Peter: Okay, so let’s just talk about some of the clients you have in this space. I know you’ve got…when I talk with Larry, he talks about…you got some of the big names, you’ve got some of the newer platforms, who are you working with now?
David: So we have over a hundred clients in marketplace lending. As you said, we have some of the big names and marketplace lending has become a fairly nebulous definition these days so I might take a little license with it, but we have Prosper, Lending Club, Avant on the consumer side, Funding Circle, CAN Capital on the small business side. We’re obviously working with a large number of funds, the usual suspects, such as BlackRock, Colchis, Garrison, Fortress.
I think that you know that we work with a lot of start-ups in the marketplace lending space, we probably have about a dozen right now that are still in stealth mode and that’s true, I mentioned that. That’s actually true on the fund side as well. We do work with small funds as well, whether it’s funds like Blue Pub Capital or, again, it’s a giant fund like a BlackRock.
So outside of marketplace lending really our client base looks relatively similar in that we have some very large established clients such as Yamaha in motorsports, Vivint and SunEdison who are both large solar players. Also on the finance side, our clients include Citibank, US Bank, Wells Fargo as well as Goldman Sachs, Morgan Stanley, Deutsche Bank, all of those financial institutions.
Then, of course, all the funds that we work with play outside of marketplace lending as well. There is really quite a bit of overlap on the fund side, not as much on the originator side, but on the areas outside of marketplace lending, I would say the silos where we are fairly heavily involved are…one would be auto and motorsports. We just did two securitizations with DBRS in the auto category.
On purchase finance, purchase finance would be somewhere where you’re going into a retail store and you’re getting financing at that moment of purchase…we do quite a bit of that type of business. Then of course we also do a lot of solar and a lot of what I might call other esoteric assets. In solar, we’re the largest third party provider of solar loan and lease servicing in the United States so we’re quite a large player in that.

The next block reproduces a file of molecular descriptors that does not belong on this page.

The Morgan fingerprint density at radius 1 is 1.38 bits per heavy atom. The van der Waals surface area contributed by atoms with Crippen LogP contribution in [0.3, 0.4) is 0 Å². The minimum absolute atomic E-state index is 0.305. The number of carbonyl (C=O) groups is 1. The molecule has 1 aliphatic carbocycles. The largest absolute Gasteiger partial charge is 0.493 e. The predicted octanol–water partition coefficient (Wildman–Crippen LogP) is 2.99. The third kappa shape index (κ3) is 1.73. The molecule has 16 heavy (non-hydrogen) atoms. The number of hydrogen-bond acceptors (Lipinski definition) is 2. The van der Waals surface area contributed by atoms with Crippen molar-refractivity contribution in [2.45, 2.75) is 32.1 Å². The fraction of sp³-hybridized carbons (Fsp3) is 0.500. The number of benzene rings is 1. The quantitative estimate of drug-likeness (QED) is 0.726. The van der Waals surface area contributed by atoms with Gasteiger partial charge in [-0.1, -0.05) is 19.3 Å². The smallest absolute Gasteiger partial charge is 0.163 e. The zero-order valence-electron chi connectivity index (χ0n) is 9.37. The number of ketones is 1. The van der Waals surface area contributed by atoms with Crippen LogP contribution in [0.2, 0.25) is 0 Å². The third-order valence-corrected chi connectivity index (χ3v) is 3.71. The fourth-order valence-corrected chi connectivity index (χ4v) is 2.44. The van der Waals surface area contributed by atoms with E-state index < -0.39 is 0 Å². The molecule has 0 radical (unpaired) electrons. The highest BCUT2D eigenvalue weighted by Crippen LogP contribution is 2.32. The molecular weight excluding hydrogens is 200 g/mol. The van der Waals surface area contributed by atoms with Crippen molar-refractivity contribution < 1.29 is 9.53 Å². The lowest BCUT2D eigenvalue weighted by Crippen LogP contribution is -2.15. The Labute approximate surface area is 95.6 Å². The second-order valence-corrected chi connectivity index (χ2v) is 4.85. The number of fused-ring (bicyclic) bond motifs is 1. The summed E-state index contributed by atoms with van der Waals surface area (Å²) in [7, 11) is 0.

Peter: Right, right. Okay, I’d like to talk about Lending Club and Prosper because I believe…for those companies you are the back-up servicer. Can you describe exactly what services you provide and how the back-up servicing…how that concept works?
David: Sure, absolutely. I think to many in the industry, especially in the marketplace lending industry, the idea of back-up servicing is somewhat theoretical. It’s like what would happen if…certainly I can say that we’ve had most of the rating agencies, particularly Moody’s, DBRS and S&P in our office and have gone through at length the issues around back-up servicing. What would happen if one of these larger companies needed to have the back-up servicing triggered. In general when something bad happens and the back-up servicing comes into play it’s called a trigger event. So you’ll hear people talking about what would happen in the event of a trigger event is usually how it’s phrased.